Dressier clothes make the grade in high schools

High school students are looking good these days. The rumpled, frumpy look of baggy blue jeans and too big shirts is long gone. Students are dressing up.

That means double belts, suits with box shoulders, skinny leg pants, hats, bright colors, and lots of accessories. Skirts and dresses are making a comeback after nearly disappearing when dress codes were abolished in the early '70s. The jeans students do wear are often new looking, and the shirts are tucked in.

"The fashion are nicer," says a group of girls at West Broxbury High School near Boston. "They are prettier and more expensive looking."

Dressing up is not limited to the female gender. Although there are plenty of boys that still stick with jeans and sneakers, they are definitely showing more interest in clothes.

Darrell Nelson, a West Roxbury student who sews much of his wardrobe, says, "Clothes express a lot about a person. Have you ever noticed when you dress up you feel energetic? People say 'You like you feel good.' I'd like to hear that every day."

The trend towards dressing up began about four years ago, according to Karin Mahlberg Mills of Seventeen magazine.

"Personally, I think disco styles have had a lot to do with it," she says. "It also reflects on what's happening with attitudes both among teens and adults. "People are interested in fitnes -- looking good and feeling good. They take pride in how they look."

Polls taken by the fashion magazine for girls show that teens are buying more suits, skirts, and dresses and fewer jeans than just two years ago.

Most students admit that the dressier clothes are a fad, just as blue jeans were. But they are happy for the change. "I know I feel better in nicer clothes," says Phyllis D'Amelio from West Roxbury.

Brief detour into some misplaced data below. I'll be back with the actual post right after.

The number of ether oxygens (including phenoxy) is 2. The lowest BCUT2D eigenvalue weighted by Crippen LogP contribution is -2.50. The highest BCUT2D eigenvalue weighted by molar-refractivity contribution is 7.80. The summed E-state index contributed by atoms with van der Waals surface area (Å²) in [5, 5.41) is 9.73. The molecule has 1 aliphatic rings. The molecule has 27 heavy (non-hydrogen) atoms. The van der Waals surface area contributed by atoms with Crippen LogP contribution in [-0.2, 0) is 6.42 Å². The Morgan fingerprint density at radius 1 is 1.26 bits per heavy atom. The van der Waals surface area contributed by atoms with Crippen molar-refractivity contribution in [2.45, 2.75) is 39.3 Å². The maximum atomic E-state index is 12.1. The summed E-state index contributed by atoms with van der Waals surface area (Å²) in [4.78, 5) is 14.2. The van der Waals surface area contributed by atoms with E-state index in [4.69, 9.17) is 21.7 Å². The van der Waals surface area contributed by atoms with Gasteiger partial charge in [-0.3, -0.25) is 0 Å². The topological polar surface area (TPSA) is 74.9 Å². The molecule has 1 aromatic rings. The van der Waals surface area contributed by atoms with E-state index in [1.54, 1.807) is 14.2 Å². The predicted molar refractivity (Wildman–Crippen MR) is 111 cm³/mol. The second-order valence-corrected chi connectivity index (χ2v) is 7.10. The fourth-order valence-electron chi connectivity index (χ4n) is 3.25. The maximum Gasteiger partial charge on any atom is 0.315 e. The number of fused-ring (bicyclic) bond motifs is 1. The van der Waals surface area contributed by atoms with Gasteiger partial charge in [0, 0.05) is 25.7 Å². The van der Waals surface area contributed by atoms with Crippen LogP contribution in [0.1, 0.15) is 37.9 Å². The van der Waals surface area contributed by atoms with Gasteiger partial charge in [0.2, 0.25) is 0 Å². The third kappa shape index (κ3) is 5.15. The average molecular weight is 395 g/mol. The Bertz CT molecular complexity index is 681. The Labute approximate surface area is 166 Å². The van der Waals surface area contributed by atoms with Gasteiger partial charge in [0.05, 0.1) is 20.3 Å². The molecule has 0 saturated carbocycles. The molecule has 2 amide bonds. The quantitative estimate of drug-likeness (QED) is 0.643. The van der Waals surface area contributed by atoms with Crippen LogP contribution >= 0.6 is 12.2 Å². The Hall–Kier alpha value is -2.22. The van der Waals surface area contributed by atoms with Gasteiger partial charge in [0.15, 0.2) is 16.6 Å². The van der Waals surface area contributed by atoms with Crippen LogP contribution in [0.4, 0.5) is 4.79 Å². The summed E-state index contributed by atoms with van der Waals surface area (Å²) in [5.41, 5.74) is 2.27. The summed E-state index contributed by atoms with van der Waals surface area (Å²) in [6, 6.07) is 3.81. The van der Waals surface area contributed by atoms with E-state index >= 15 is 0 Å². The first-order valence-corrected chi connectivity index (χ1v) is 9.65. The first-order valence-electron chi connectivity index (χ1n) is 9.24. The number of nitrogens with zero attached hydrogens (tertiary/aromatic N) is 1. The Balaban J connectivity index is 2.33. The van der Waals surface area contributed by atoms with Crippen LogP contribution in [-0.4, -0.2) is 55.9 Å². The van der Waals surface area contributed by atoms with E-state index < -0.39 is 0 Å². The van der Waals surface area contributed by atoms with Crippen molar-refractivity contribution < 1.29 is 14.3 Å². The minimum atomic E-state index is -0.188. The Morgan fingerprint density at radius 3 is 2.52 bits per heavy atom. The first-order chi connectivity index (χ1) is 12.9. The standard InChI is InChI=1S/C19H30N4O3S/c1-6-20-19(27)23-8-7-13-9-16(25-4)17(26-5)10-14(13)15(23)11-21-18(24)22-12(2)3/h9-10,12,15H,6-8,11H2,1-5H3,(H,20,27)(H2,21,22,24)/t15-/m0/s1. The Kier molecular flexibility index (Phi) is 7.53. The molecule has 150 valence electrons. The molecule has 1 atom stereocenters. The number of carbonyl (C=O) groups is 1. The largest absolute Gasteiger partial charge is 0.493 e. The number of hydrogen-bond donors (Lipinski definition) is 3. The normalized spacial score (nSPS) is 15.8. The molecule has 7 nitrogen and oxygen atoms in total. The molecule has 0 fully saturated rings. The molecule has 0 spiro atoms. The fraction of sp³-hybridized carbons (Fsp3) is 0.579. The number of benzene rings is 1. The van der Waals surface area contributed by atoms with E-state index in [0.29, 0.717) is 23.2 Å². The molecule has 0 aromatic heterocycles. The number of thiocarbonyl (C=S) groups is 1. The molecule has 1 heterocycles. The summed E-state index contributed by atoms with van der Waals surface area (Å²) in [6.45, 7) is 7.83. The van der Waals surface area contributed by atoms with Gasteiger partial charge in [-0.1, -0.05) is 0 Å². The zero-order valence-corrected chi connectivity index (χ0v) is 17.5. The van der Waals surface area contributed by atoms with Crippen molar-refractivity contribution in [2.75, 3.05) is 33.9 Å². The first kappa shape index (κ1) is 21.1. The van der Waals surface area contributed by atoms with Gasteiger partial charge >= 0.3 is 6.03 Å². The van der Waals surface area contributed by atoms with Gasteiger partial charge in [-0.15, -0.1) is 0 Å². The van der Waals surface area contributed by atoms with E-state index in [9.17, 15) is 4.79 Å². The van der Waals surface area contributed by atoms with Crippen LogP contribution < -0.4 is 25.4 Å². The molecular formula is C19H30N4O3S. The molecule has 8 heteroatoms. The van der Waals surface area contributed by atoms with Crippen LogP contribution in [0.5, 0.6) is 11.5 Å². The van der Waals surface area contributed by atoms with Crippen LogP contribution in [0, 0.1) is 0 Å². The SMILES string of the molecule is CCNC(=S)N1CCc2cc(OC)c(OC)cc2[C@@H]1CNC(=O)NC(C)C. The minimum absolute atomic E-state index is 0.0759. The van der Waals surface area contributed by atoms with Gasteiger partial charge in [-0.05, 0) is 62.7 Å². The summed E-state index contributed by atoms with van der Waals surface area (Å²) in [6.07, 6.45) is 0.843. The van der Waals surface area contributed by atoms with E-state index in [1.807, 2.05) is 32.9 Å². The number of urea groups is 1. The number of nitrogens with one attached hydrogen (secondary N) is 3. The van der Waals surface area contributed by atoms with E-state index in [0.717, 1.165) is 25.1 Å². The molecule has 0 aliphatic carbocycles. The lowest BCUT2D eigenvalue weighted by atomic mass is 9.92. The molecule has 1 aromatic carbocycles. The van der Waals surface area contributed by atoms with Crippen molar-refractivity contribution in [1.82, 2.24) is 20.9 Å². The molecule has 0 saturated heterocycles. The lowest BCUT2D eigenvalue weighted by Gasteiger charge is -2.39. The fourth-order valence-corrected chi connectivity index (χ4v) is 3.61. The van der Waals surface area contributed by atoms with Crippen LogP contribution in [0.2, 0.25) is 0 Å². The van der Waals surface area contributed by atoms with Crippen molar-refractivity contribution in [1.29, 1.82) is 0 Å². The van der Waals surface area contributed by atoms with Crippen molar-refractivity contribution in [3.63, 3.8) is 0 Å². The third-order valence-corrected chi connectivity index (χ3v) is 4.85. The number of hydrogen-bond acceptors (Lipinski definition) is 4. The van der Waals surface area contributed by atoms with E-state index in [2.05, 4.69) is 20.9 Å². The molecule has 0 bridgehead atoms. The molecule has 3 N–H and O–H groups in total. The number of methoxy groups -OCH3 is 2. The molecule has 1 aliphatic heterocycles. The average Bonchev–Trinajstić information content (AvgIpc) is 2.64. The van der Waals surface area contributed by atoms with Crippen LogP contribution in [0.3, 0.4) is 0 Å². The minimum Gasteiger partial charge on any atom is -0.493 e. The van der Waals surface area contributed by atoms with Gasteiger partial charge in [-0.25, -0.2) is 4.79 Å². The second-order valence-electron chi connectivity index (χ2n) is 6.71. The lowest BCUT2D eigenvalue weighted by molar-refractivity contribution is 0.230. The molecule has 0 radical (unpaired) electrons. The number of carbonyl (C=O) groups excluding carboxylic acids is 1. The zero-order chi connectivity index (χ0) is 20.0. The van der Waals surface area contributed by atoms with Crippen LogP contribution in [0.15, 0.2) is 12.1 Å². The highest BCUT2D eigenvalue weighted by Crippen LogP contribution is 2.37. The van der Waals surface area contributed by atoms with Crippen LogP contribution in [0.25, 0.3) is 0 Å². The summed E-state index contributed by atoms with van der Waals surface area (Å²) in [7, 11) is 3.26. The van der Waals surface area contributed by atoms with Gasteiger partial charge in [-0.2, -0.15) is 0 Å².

They take advantage of the styles for several reasons. "People want their own identity, and not just the uniform look of jeans. You feel more proud," says one student.

Robin Kilmarx of Reading, Mass., adds: "It's 'in' to be successful, and clothes are part of it."

Styles differ more by schools than by regions.

"It varies from school to school," says Alan Godfrey of Laguna Beach, Calif. "AT Corona del Mar guys are wearing nice pants, sports shirts, and sweaters. At Laguna, it's totally different because it's a beach school. They wear short pants, shirts, and beach walkers all year round. A minority wears nicer clothes."

Students from Centennial High School in Gresham, Ore., notice how differently their counterparts dress in the city of Portland, only 12 miles away.

"They dress like New York vogue," says Nancy Hall, a Centennial senior, wearing more casual pants and blouse.

Designer jeans have captured the teen and adult market. And some students in more affluent areas, such as Laguna Beach, wear designer label clothes to school. And although most teens do not have enough money to buy designer clothes regularly, students are more conscious of brand names, such as Famolare shoes.

Students say that they are spending more money on clothes and using money from parttime jobs to buy their wardrobe. They read fashion magazines, watch styles on television, and notice clothes at department stores.

West Roxbury student Terri Watkins thinks that students are more mature today , and want to make a good impression. "We feel better about ourselves," she says.

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